The world’s largest user of agricultural land is the livestock sector which also has “a major role in climate change, management of land and water, and biodiversity” as the Food and Agriculture Organization of the United Nations points out. In an ideal world, the land and water that is used for the livestock, would be used for growing food that is directly fed to human beings. I have always thought that this way everyone would get enough to eat. But this view also poses the question if it is applicable everywhere in the world. It is easy to say “go vegetarian or vegan” but it would be interesting to know if it really is that easy in a different social or environmental setting.


The photo was taken with solar powered camera. Photo: Tiina Junno

At first glance, the idea of fair trade seems to clash with sustainable eating. To reach us in Europe, fair trade goods have to travel long distances. But if I enjoy grapes and mandarins, I have to consider fair trade as a part of my sustainable eating puzzle. Fair trade is environmentally friendly. One of the 10 fair trade principles is respect for the environment meaning that fair trade producers are committed to use materials from sustainably managed sources, to reduce energy consumption, to use renewable energy if possible, to minimise the impact of waste and to use organic or low pesticide production methods. (World Fair Trade Organization) Abiding by these principles makes fair trade fall into a suitable slot in my sustainable eating map.

I try to balance my eating habits between local and fair trade. What doesn’t grow in my own country, I buy fair trade if it’s possible. Some people say that fruits that do not grow in our northern latitudes should not be bought at all if you want to be completely sustainable. I could choose not to buy a banana at all since it is shipped from the other side of the world. But if I really want a banana, I buy it fair trade and organic.


As I wrote down my thoughts, I decided to see if I could whip up a breakfast following my own ideas. The result is in the pictures. I have found the above guidelines to be good signposts for myself. I want to be kind to our environment and I have spent quite some time figuring out how to do it. Mixing and combining local, fair trade, seasonal, organic and vegetarian or vegan foods and not throwing anything to waste is working for me. I don’t know if being a completely sustainable eater is possible but you can get very close to it at least.

Written for Global Senses
Text by Tiina junno

Sources: Natural Resources Institute Finland, EU Agriculture and rural Development: Organic Farming, Food and Agriculture Organization of the United Nations, World Fair Trade Organization.


Chili sin carne with spicy bulgur and cucumber strips. The photo was taken with solar powered camera. Photo: Tiina Junno

Can you make gourmet meals out of food waste? Eating at a restaurant where lunch is made of surplus food is a new experience to many. I explored this uncharted territory at Loop, the first food waste restaurant in Finland. If you are a person who lives sustainably but hasn’t really thought about the effects of food waste, you might be in for a surprise – and guilty conscience – when you find out that there is more food in the world than ever before but massive amounts of it still go to waste, overload our environment and accelerate climate change.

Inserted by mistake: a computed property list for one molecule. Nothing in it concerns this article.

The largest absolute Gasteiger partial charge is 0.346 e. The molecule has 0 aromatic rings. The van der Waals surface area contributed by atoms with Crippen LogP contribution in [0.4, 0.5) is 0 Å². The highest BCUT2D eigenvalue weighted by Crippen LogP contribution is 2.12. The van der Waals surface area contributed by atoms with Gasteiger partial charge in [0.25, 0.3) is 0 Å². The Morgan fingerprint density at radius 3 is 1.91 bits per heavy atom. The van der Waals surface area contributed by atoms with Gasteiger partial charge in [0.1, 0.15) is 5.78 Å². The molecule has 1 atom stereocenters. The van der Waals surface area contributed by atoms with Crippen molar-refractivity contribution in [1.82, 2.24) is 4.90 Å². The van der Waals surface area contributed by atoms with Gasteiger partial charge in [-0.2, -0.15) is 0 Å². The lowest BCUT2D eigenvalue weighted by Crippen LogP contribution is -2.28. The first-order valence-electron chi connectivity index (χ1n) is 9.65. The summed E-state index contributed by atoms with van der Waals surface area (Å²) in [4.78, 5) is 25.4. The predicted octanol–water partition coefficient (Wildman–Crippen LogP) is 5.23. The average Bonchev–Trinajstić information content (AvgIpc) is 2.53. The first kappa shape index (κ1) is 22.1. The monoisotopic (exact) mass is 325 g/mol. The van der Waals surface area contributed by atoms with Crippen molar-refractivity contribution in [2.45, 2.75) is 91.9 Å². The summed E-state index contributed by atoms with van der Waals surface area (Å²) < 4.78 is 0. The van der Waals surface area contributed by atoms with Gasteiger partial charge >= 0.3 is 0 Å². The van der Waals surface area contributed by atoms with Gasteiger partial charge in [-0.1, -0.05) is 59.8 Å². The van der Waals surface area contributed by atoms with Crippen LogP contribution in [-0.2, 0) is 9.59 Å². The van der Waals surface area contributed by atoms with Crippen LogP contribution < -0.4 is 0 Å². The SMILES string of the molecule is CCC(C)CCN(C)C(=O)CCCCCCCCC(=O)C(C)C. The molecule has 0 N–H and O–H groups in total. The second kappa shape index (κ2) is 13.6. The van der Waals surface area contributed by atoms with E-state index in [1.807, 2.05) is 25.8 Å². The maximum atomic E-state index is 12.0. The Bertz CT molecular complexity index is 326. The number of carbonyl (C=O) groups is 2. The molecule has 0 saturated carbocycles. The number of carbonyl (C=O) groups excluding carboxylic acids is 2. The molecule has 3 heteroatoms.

Food waste or surplus food is perfectly good edible food that ends up in trash. In grocery stores, it is not just food that has passed best-before dates but also weird-shaped and funny-looking vegetables, a little darkened fruits, or ingredients that consumers do no want. In Helsinki, these unpopular foods are turned into delicious restaurant meals at food waste restaurant Loop.

Loop is located in the idyllic, parklike surroundings of the former Lapinlahti Hospital in Helsinki. It came about as a part of a circular economy project, From Waste to Taste, that fights against climate change and food waste. The restaurant was created with the help of a crowdfunding campaign and it opened its doors in 2016. Since then it has turned surplus food into gourmet lunches, dinners and brunches.

Every morning From Waste to Taste project’s Food Resque car makes rounds at grocery stores in the neighbourhood and collects surplus food for Loop restaurant. Approximately 70-80% of the saved food is delivered to food charities. The meals at Loop are prepared by professional cooks, but following the aims of From Waste to Taste project, the restaurant also provides job opportunities for young people, refugees and others with difficulties in finding a job.

The restaurant offers lunch on weekdays, dinner on Friday nights and brunch on weekends. Some of the brunches are theme brunches. And here’s some good news to vegans: A vegan brunch has a permanent spot on the first and the third weekends of the month.

When I visited Loop, I chose a lunch called Waste du Jour. It includes a soup, a salad buffet, a warm main course and a dessert with coffee or tea. The other lunch choice is Soup du Jour which is the same except it does not include the warm main course. After paying for lunch and getting my food reservation number, I sat down and started with the salad buffet and soup.